Federal Court Rules Drug Testing All College Students is Unconstitutional

In a conclusive 9 to 2 vote, the 8th U.S. District Court of Appeals has ruled that drug testing all college students is unconstitutional.

testingThe Thursday ruling reinstates a 2013 ruling that a Missouri technical college’s mandatory drug testing policy is unconstitutional when it is applied to all students regardless of their area of focus. The ruling, which was championed by the American Civil Liberties Union (ACLU) , reverses an earlier decision by a three-judge panel.

“Fostering a drug-free environment is surely a laudable goal”, Judge Roger Wollman stated in the court’s majority opinion, but; “Linn State has not demonstrated that fostering a drug-free environment is a ‘special need’ as defined by the U.S. Supreme Court.”

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Marijuana Arrests Down 99.2% This Year in Washington D.C. Compared to Last Year

By Johnny Green, TheWeedBlog.com

dcIt wasn’t that long ago that thousands of people were arrested for marijuana annually in Washington D.C.. 2,346 people were arrested for marijuana in Washington D.C. in 2011. Washington D.C. voters approved marijuana legalization during the 2014 Election. As a result, marijuana arrests in D.C. are down. Way down. As of November 6th (the most current data available), there have only been 7 arrests for marijuana in D.C.. Per the Washington City Paper:

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President Obama to Commute Sentences of Dozens of Drug Offenders

President Obama last commuted sentences in March, when he let 22 drug offenders free.
President Obama last commuted sentences in March, when he let 22 drug offenders free.

President Obama plans this week to free dozens of inmates serving time for non-violent drug offenses by commuting their sentences, according to a presidential spokesman.

In total, Obama plans to commute the sentences of up to 80 people, many currently in prison for non-violent, drug-related offenses. This will mean that these individuals can walk free without serving the remainder of their sentences. Some would have spent the remainder of their life incarcerated, as they’re serving life sentences.

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Effort Launched in Maryland to Legalize Recreational Cannabis

Advocates of a proposal to legalize recreational cannabis launched their effort today in Maryland, calling cannabis prohibition an utter failure, and noting that the public’s support for the issue is growing rapidly.marylandmm

“Continuation of the current policy is continuation of failure,” said Senator Jamie Raskin, a constitutional law professor and one of the sponsors of the new proposal. “It’s part of a conversation that is taking place across the country and across the world.”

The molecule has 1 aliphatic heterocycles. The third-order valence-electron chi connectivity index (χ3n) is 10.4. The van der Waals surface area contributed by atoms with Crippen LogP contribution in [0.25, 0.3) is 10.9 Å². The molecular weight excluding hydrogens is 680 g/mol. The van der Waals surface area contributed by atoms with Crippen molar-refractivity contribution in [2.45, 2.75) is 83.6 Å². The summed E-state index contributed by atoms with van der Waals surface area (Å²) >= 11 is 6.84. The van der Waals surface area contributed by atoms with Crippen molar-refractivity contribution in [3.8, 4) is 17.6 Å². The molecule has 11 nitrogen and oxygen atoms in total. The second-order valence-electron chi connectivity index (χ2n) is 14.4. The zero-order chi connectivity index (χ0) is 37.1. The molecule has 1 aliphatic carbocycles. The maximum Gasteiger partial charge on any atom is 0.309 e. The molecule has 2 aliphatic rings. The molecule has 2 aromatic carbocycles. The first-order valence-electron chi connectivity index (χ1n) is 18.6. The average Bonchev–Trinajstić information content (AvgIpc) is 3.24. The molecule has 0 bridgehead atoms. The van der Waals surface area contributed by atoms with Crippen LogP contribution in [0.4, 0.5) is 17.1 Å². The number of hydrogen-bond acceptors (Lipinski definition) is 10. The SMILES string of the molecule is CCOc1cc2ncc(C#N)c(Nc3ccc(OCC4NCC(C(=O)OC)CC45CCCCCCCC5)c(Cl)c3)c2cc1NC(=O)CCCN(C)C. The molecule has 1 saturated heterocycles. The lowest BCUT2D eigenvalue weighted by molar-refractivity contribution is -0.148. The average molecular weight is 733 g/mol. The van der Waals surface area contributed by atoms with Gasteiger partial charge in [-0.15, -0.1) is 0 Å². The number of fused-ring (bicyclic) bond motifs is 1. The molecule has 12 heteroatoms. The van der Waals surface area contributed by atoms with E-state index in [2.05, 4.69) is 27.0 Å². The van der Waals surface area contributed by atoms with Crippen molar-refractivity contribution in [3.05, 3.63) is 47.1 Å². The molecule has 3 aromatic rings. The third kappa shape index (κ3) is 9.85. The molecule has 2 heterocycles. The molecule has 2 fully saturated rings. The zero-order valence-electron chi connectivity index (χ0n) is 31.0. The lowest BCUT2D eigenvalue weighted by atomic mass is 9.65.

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New Poll: 65% in California Support Cannabis Legalization

New polling released by the American Civil Liberties Union (ACLU) has found that a strong majority of those in California support the legalization of recreational cannabis.califlag 65% are in support of such a move, with just 32% in opposition. 3% remain undecided.

The poll, which was conducted by Tulchin Research, found that a majority of every age group supports cannabis legalization, including an eye-opening 85% of those 18 to 29.

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Federal Court Strikes Down Mandatory Drug Testing for College Students

In a clear victory for civil rights and common sense, a federal district court has struck down a controversial policy at Linn State University in Missouri which requires all new students to submit to unprovoked drug testing. The court ruled this testing to be “unconstitutional”.urinesample

“Linn State required every incoming student to be tested for drugs, even though many of them would not be engaged in dangerous activities, and the college had no reason to believe any particular student was using drugs”, said Jason Williamson, an attorney for the ACLU, “Any student who refused to submit to the drug test—which is considered a search under the Fourth Amendment—would be denied the opportunity to pursue their education at Linn State.”

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50 Years Ago Today, Martin Luther King Jr. Announced His Dream; The Drug War Wasn’t Part of It

50 years ago today, thousands marched on Washington and watched the inspiring Martin Luther King Jr. announce that he has “a dream”; a dream of equality, and a dream of a better future for his friends and family.Martin-Luther-King-Jr-9365086-2-402

Although we’ve made tremendous strides since that speech, one can’t help but wonder what Mr. King would think of our current drug war, which has become a massive cycle of institutional racism, trapping minorities in a system which harshly criminalizes simple drug possession, creating perpetual criminals in the process by removing opportunities for housing, education and work, leading many to a life of crime just to “get by”.

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